1816(6th of Tammuz, 5576): Gershom Mendez Seixas passed away. Born at New York City in 1745, he was the son of Isaac Mendez Seixas (1708-80) and Rachel Levy, daughter of Moses Levy, an early New York merchant. Seixas became the minister of Shearith Israel, the Spanish and Portuguese congregation of his native city, in 1766, and occupied the rabbinate for about, half a century. At the outbreak of the American Revolution he at once espoused the Patriot cause, though many of the Christian ministers of the city sympathized with the Tories. It was largely due to his influence that the Jewish congregation closed the doors of its synagogue on the approach of the British, and decided to leave the town rather than continue under British rule. On the appearance of the British fleet in New York Bay (Aug., 1776) Seixas preached a sermon in English in which he feelingly stated that the synagogue services on that occasion might be the last to be held in the historic edifice. On the dispersion of the congregation Seixas left New York for Stratford, Conn., taking with him the scrolls of the Law and other ceremonial paraphernalia belonging to his charge. At Stratford he was joined by several members of his flock. When, in 1780, the Patriots who had fled to Philadelphia were about to establish a permanent congregation, Seixas was requested to officiate, and he at once proceeded thither from Connecticut, taking with him the synagogue property of his former charge. In this way was established the Congregation Mickvé Israel of Philadelphia. On the completion of its newly erected house of worship, Seixas was one of the committee that waited on the governor of Pennsylvania, inviting him to attend the dedication; and in the course of his patriotic address at the ceremony he invoked the blessing of Almighty God on "the Members of these States in Congress assembled and on his Excellency George Washington, Commander-General of these Colonies." During his entire stay at Philadelphia, Seixas showed himself a public-spirited citizen, figuring also as a zealous defender of religious liberty. Thus when Pennsylvania adopted the religious test as an indispensable qualification for office, he and several members of his congregation addressed the Council of Censors on the subject (Dec., 1783), characterizing the test as "unjust to the members of a persuasion that had always been attached to the American cause and given a support to the country, some in the Continental army, some in the militia, and some by cheerfully paying taxes and sustaining the popular cause." Westcott, the historian, expressly calls attention to this protest, stating "that it doubtless had its influence in procuring the subsequent modification of the test clause in the Constitution." After the war Seixas returned to New York and resumed his former position as rabbi of Congregation Shearith Israel. He was one of the first ministers to preach a regular Thanks-giving Day sermon (see "Daily Gazette," Dec. 23, 1789), and was also one of the fourteen clergymen participating in the ceremony of the inauguration of George Washington as first president of the United States. In 1787 he became a trustee of Columbia College in the city of New York, and held that office continuously to 1815, being the only Jew ever so honored. When the college was incorporated, Seixas' name appeared in the charter as one of the incorporators. Seixas was on terms of intimate friendship with the ministers of other denominations, particularly with the Episcopal clergy of New York. The latter, tradition relates, frequently visited the Portuguese synagogue, while the Jewish minister in turn was invited to address Christian congregations. The manuscript of one such discourse delivered by Seixas (Aug., 1800) in historic St. Paul's, New York, is still preserved by his congregation. Public-spirited at all times, he earnestly exhorted his congregation to support the administration during the War of 1812; and an address containing his appeal for the sufferers during that struggle is still extant. He also took the lead in philanthropic work, founding in 1802 the charitable organization known as "Hebra Hased Ve Amet," which is still (1905) in existence. Seixas was twice married, his first wife being Elkalah Cohen (1749-85), to whom he was wedded in 1775, and his second, Hannah Manuel, whom he married in 1789. His descendants are among the prominent Jewish families of New York. His remains lie in the old cemetery on New Bowery, in the city of New York.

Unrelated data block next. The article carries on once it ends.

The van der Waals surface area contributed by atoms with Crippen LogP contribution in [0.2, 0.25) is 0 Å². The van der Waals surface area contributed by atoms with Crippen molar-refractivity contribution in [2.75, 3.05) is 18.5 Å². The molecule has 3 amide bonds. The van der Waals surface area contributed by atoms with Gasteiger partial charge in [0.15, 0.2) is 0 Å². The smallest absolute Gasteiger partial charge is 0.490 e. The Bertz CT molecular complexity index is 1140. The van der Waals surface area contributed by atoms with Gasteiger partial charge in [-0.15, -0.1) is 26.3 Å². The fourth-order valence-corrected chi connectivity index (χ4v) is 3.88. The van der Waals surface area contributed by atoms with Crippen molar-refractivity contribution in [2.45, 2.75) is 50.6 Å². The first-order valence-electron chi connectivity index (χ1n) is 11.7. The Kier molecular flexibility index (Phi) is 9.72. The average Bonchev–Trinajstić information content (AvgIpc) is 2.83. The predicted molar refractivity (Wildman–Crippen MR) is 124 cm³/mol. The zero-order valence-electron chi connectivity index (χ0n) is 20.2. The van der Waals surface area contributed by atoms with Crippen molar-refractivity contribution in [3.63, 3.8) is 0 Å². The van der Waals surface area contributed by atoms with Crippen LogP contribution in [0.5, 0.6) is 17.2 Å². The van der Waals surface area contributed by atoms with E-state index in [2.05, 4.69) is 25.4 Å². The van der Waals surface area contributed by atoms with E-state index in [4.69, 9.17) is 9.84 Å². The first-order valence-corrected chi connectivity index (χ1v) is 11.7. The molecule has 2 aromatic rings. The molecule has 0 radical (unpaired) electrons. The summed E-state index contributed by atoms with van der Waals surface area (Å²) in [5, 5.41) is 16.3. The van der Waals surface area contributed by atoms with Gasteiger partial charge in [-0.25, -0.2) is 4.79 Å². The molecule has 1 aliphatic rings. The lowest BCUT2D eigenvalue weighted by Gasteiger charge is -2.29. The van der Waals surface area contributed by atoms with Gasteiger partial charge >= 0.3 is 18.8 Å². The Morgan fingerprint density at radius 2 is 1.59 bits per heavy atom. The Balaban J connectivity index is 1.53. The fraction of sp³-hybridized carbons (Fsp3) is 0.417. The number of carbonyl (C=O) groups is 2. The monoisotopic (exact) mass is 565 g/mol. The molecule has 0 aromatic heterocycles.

1819: Michelle Brisack and Samuel Marx gave to their daughter Sara the future wife of Israel Lazarus.